What Does a Mosaic Mean?
The Wikipedia article on 'mosaic' (http://en.wikipedia.org/wiki/Mosaic) contains some great images of how the mosaic technique is used to create a larger image.
Aurally, a composition built in the 'mosaic' style will be heard as having regular sections that, to some degree, aurally cross-cut with one another. They may or may not form any kind of cohesive "picture," but are releated to one another only by proximity. Imagine such a piece built with fifteen four-bar sections. It might be "heard" the way this "looks:"
Individual segements do not necessarily connect or relate with one another, they are meant to be understood as a whole (a Gestalt if you prefer). There is no narrative in the sense that one section develops or changes logically into the next; the organizational strategy is that they simply exist and lo! A larger picture emerges. An abstract mosaic (or collage) wouldn't necessarily provide any direct representational picture at all, but instead provide a kaleidescopic splash of colors and textures.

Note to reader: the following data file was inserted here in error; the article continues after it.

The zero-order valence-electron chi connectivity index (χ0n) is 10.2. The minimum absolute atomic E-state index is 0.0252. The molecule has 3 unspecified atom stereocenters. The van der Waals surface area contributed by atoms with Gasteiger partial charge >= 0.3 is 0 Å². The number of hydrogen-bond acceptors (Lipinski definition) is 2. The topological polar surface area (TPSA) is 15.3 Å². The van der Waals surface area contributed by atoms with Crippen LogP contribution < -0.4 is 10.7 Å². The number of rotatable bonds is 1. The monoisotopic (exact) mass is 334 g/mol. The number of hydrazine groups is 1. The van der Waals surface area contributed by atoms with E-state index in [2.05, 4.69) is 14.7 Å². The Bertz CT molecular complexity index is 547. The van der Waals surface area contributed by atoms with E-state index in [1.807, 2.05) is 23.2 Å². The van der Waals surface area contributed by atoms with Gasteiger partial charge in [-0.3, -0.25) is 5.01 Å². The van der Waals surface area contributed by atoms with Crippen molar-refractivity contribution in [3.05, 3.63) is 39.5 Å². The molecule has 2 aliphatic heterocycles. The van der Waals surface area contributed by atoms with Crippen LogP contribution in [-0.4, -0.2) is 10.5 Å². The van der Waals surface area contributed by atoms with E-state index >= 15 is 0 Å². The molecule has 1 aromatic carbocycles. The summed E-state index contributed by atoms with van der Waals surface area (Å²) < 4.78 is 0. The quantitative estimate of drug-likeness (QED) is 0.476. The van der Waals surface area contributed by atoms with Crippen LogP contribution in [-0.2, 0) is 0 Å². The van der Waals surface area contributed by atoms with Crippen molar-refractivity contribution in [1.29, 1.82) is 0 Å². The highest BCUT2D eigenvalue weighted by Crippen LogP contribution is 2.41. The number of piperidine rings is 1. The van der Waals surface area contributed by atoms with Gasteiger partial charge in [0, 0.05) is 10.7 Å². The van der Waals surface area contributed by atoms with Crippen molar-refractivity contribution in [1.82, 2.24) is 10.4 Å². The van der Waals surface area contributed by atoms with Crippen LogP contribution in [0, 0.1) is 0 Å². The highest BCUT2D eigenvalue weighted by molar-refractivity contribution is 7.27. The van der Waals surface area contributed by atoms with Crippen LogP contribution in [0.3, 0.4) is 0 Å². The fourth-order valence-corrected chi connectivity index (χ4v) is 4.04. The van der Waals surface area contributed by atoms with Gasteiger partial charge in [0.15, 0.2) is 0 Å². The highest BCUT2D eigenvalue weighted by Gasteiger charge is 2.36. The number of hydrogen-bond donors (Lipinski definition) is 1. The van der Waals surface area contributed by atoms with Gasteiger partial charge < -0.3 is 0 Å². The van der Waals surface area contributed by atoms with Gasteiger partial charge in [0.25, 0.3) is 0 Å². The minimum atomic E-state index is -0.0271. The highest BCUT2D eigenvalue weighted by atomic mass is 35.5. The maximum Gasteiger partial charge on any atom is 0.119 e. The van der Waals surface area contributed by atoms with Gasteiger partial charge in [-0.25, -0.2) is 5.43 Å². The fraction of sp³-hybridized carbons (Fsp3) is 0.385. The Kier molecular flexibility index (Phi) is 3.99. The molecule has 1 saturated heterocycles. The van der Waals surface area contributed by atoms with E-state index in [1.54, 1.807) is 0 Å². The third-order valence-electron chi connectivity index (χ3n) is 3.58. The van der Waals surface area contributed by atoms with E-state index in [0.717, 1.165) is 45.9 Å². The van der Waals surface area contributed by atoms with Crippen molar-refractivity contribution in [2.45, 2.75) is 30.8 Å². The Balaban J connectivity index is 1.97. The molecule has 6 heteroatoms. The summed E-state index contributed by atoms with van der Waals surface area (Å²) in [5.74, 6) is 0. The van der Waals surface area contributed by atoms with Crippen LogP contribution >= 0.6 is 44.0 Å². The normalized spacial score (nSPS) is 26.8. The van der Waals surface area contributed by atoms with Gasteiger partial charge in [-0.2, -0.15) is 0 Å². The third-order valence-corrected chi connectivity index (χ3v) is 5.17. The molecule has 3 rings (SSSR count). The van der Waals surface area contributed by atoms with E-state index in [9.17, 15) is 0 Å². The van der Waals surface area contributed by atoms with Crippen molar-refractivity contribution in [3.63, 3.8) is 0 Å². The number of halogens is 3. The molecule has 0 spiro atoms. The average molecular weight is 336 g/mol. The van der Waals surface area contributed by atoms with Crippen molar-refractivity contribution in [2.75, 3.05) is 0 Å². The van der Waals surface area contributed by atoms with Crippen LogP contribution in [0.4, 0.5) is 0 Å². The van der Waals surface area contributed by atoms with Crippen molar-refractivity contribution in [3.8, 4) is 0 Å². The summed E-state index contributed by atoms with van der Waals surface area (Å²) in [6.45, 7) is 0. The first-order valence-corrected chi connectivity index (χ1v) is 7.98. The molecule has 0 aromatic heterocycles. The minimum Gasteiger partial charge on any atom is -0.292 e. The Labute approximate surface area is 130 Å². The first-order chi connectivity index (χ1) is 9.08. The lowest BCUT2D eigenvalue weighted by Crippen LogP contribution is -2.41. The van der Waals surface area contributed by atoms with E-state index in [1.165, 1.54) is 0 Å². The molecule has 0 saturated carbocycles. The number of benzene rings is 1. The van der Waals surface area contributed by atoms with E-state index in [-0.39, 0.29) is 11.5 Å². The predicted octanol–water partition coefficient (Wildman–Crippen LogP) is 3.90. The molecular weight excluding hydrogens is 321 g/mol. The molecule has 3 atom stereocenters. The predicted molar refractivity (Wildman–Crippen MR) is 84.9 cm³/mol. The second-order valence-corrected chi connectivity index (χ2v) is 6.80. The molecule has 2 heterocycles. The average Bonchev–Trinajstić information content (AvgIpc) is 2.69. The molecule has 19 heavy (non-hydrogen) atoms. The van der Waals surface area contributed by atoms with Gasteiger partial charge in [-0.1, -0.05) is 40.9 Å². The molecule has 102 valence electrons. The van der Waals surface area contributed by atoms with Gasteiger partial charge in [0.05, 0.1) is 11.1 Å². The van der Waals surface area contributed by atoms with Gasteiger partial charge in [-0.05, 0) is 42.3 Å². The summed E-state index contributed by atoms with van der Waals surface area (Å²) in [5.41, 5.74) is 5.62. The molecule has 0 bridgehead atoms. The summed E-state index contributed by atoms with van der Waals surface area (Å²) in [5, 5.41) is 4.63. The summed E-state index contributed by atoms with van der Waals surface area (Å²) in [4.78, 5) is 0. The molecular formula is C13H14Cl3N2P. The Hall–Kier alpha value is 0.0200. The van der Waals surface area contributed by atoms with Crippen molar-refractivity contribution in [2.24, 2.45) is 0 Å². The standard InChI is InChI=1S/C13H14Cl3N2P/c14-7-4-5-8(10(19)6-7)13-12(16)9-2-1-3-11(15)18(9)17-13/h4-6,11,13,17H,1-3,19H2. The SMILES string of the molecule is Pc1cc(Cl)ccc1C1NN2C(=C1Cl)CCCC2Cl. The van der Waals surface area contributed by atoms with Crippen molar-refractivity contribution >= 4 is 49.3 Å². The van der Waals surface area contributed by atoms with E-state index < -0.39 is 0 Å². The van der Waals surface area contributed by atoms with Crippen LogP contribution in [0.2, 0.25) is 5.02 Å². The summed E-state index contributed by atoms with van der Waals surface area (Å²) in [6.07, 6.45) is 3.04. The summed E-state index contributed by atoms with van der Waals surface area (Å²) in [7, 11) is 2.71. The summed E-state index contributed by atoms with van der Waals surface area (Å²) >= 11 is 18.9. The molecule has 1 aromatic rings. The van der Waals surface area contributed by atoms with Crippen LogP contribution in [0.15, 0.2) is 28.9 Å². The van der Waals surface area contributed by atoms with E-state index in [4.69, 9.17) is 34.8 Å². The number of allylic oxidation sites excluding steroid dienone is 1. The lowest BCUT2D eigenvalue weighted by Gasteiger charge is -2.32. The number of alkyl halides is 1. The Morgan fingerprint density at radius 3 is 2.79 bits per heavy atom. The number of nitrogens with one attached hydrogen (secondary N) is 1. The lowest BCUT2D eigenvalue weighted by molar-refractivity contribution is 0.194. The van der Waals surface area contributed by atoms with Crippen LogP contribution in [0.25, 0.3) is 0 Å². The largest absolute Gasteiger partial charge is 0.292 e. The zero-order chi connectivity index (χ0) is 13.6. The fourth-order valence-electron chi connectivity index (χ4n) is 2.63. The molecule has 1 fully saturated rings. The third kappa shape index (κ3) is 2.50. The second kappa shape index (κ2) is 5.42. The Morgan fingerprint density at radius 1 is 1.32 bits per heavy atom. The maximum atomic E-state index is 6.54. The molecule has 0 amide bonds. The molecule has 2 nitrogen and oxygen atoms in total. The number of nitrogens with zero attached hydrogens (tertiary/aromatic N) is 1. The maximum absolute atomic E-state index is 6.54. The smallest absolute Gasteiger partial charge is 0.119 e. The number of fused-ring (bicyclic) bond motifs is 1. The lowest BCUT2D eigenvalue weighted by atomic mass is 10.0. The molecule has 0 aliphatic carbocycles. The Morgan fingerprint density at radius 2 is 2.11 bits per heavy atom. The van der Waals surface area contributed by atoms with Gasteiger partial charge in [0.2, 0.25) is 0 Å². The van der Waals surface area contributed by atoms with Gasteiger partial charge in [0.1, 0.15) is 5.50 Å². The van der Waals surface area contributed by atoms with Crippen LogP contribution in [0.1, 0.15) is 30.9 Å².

Now, there's nothing wrong with a good mosaic, but it's important to know and understand that the idea of a developmental/motivic (fractal) composition is going to communicate a different aesthetic or philosophy than a mosaic/pastiche. Additive compositions, that is to say, works that move through time simply by adding on different sections, do not portray the same type of developmental transformations, and thus communicate something different musically. Many compositions in this style were written as conscious rejections of the prevailing "motivic" (or "fractal") styles, advocating an aesthetic (and world view) that denies an over-arching narrative, but instead, a pastiche of unrelated and random events. There is no Fortspinnung, but instead a hodgepodge of ideas.
It's instructive and provocative to consider modern popular music as being largely "additive" in its construction, with its clearly demarcated sections (verse, chorus, bridge) and additive structures (verse, chorus, repeat, verse, repeat, repeat and fade).